Internet Addiction

A few years ago Russell Brand published a brutally authentic post on The Guardian called My Life Without Drugs.

There’s a particular thing he said that I’ve never been able to shake from my memory and I’m fairly positive I know exactly why that is.

Drugs and alcohol are not my problem, reality is my problem, drugs and alcohol are my solution.

I have so many reactions that I want to share about what he wrote — some shocking, some embarrassing — most of which you might judge me on.

Russell’s authenticity is set from the start, as he opens up immediately:

The last time I thought about taking heroin was yesterday.

I don’t know about you, but I formulated an opinion on him and his character fairly quickly. But it didn’t take long for me to realize I was calling the kettle black.

It’s easy to look at what he said at face value, but I’d be lying if I said I wasn’t the very least bit convicted. I struggle with a number of things, and my drug of choice isn’t the same as his — for me, it’s the internet.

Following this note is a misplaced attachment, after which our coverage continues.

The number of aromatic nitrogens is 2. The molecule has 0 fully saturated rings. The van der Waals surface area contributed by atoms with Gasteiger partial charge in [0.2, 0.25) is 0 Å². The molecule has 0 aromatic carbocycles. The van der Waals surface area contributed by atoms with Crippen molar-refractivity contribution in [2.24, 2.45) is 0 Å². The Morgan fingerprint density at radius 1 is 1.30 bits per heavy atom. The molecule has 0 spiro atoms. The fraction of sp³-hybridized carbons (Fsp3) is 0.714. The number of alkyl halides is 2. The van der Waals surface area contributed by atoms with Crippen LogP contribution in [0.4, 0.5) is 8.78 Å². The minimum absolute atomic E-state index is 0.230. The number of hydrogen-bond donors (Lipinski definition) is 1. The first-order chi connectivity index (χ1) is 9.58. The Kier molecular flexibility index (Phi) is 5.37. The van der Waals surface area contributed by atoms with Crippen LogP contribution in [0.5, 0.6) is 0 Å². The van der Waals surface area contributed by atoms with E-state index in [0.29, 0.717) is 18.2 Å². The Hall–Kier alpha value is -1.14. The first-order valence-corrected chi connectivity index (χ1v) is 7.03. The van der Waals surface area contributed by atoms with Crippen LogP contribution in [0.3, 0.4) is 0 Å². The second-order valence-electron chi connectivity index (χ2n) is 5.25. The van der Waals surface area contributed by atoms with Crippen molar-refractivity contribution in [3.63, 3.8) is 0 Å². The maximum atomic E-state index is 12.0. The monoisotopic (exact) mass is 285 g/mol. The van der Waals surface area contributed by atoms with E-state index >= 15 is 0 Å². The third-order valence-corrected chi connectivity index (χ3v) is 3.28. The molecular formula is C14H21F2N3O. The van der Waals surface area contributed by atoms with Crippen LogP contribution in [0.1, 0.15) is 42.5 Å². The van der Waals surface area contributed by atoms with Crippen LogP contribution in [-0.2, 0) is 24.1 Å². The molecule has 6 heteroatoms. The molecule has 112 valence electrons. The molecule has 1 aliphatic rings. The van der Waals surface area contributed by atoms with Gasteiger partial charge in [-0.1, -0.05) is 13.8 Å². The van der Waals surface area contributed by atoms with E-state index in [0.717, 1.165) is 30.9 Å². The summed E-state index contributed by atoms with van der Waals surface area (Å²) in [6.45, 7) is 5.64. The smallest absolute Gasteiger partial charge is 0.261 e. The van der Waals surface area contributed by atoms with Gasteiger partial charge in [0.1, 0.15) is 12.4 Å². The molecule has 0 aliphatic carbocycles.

Every minute of every day I feel the need to inject myself with time online. Whether it be email, social media or simply whatever “fix” I can get.

If I’m away from the computer, I go through withdrawal. I find excuses like running upstairs or going to the bathroom to check in. Thankfully, this ubiquitous issue we have has a way of being controlled.

Nonetheless, I need to accept that my identity away from the internet is sometimes a stranger to me — and that it’s critical I recapture who I am.

Because, in the moment, I’m currently living with this truth:

The internet is not my problem, reality is my problem, and the internet is my solution.

So for now, I’m going to lay down my stone and cut Russell some slack. Because he understands, and is doing the same for me.